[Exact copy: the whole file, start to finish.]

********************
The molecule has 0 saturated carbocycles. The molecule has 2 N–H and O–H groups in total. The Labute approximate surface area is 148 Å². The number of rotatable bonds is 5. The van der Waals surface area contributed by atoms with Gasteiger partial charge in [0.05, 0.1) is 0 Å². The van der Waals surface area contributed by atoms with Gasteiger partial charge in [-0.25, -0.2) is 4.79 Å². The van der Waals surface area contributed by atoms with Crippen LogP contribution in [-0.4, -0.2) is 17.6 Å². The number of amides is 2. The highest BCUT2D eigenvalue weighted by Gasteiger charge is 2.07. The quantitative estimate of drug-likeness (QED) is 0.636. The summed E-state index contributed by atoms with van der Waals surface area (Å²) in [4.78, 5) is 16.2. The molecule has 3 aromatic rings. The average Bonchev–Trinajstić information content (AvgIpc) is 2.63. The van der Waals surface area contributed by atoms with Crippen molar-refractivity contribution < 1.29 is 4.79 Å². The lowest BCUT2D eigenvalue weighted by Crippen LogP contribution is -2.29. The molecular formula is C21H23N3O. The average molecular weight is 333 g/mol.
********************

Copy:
The molecule has 0 saturated carbocycles. The molecule has 2 N–H and O–H groups in total. The Labute approximate surface area is 148 Å². The number of rotatable bonds is 5. The van der Waals surface area contributed by atoms with Gasteiger partial charge in [0.05, 0.1) is 0 Å². The van der Waals surface area contributed by atoms with Gasteiger partial charge in [-0.25, -0.2) is 4.79 Å². The van der Waals surface area contributed by atoms with Crippen LogP contribution in [-0.4, -0.2) is 17.6 Å². The number of amides is 2. The highest BCUT2D eigenvalue weighted by Gasteiger charge is 2.07. The quantitative estimate of drug-likeness (QED) is 0.636. The summed E-state index contributed by atoms with van der Waals surface area (Å²) in [4.78, 5) is 16.2. The molecule has 3 aromatic rings. The average Bonchev–Trinajstić information content (AvgIpc) is 2.63. The van der Waals surface area contributed by atoms with Crippen molar-refractivity contribution < 1.29 is 4.79 Å². The lowest BCUT2D eigenvalue weighted by Crippen LogP contribution is -2.29. The molecular formula is C21H23N3O. The average molecular weight is 333 g/mol.